If you’re planning to start an avocado farm, you need to know the 3 main groups of avocado trees: Guatemalan, West Indian, and Mexican. Each type has its own ideal growing range.

 

Guatemalan Avocados

A Guatemalan avocado is known for its hard skin that features plenty of warts.

 

West Indian Avocados

This type of avocado tends to flourish in warm climates. Unlike the Guatemalan avocado, a West Indian avocado has thin and shiny skin and could weigh up to 5 pounds.

 

Mexican Avocados

A Mexican avocado thrives well in tropical highland areas. Compared to the other avocado groups, the Mexican avocado is more tolerant of cold weather. In fact, it can manage to survive even when temperatures drop to 26˚F.

Moreover, this type of avocado produces smaller fruit that weighs less than a single pound and its skin has a distinct papery-smoothness to it.

 

Expert Tips on How to Start an Avocado Farm

Unless you’re willing to take on a long-term project, spend a considerable amount of money on planting, and wait for a period of 3 to 5 years for your first harvest, don’t get into avocado farming. However, if you’re willing to go through the whole nine yards to enjoy top yields for many years, check out this guide:

 

Tip #1: Plant them in areas where the temperatures are consistently cool

Be sure to plant your avocado trees in cool temperatures that can range between 68˚F to 75˚F on a daily basis to avoid fruit drop. However, when they’re flowering, or when they’re starting to bear fruit, the humidity levels shouldn’t go below 50% at midday.

 

Tip #2: They don’t like wind

In case you’re not aware, avocado trees have brittle branches that easily snap off. For this reason, it’s best not to plant them in areas that are mostly windy because wind can cause considerable damage to their fruit.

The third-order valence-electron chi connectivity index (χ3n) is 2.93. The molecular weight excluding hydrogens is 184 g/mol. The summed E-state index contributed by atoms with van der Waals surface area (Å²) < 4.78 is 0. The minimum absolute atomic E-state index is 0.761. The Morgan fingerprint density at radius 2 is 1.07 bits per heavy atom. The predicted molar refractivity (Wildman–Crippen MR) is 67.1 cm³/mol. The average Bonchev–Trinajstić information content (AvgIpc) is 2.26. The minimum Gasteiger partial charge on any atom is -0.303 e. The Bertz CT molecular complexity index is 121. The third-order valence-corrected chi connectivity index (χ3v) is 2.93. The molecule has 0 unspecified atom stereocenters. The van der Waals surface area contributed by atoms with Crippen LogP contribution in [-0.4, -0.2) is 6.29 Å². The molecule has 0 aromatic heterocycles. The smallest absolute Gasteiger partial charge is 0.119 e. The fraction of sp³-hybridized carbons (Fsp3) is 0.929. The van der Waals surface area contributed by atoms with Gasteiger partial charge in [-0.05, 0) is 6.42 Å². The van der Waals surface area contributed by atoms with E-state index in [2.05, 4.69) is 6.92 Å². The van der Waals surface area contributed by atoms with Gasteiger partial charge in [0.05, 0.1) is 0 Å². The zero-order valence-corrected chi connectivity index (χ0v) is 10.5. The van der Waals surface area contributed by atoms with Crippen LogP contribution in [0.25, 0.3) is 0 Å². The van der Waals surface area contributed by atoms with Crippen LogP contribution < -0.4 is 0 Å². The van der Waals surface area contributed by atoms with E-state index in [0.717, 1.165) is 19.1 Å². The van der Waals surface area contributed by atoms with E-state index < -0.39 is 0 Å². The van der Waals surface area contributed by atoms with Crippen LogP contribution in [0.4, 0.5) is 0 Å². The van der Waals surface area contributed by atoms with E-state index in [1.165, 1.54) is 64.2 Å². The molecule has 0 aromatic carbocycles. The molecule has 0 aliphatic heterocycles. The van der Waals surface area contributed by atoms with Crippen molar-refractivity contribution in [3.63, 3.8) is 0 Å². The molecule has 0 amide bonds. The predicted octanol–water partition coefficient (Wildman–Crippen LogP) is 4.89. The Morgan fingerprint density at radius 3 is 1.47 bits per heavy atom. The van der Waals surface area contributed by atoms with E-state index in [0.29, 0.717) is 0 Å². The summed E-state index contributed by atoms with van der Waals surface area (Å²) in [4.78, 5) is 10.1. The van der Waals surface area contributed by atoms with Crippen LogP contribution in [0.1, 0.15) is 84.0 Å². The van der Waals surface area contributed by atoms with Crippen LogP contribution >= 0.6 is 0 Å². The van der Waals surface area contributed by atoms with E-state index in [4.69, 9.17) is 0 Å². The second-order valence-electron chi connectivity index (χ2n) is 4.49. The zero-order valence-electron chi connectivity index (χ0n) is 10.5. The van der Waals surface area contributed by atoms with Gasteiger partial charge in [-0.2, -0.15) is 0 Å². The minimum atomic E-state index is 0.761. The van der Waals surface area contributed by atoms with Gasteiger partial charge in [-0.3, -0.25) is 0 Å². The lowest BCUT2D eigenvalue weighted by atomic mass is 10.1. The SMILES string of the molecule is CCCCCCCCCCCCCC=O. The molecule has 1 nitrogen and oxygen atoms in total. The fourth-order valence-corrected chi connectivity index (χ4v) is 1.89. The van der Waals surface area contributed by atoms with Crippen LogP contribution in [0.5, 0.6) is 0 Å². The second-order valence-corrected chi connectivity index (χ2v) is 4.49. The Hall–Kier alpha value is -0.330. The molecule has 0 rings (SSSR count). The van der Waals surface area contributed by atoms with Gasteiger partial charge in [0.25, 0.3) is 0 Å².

Tip #3: Most of them need proper irrigation

If your avocados are rain-fed, they need to have at least 1,000 mm rainfall spread out throughout each year. Before their flowering season, avocado trees require a drier season that lasts for about 2 months. On a weekly basis, avocado trees need about 25 mm water.

It’s extremely important to test the quality of irrigation water because if its pH and bicarbonates are really high, they trigger a build-up of free lime in the soil. You also need to remember that high levels of sodium and chloride can have a negative impact on your avocado plants.

Since the plant’s roots are shallow, the ideal way to apply water is via a micro-sprinkler or drip. This ensures an even distribution throughout the avocado tree’s root area.

Moreover, proper moisture control needs to be ensured in the root zone because this area tends to easily dry up.

 

Tip #4: Determine the soil’s suitability and prepare it accordingly

You can’t just plant an avocado seed on soil that hasn’t been prepared accordingly. To prepare the soil for planting, you need to dig soil profile pits throughout your farm. Make sure that the pits are 1.5 m deep.

Only a single put per ha is required. However, you need to dig more pits if the location is non-homogenous or hilly. Check the color of the soil, its texture, structure, patches, sitting water, concretions, hardpans, stones, and gravel.

 

 

Grow Your Avocado Trees in a Hobby Greenhouse!

Since avocado trees require specific levels of temperature and humidity, you’ll find it easier to grow them in a hobby greenhouse. The enclosed space allows you to customize the environment to meet the needs of your plants. What’s more, it protects them from strong winds and the constant threat of pests.

Learning how to start an avocado farm outdoors is great, but growing them inside a hobby greenhouse is even better.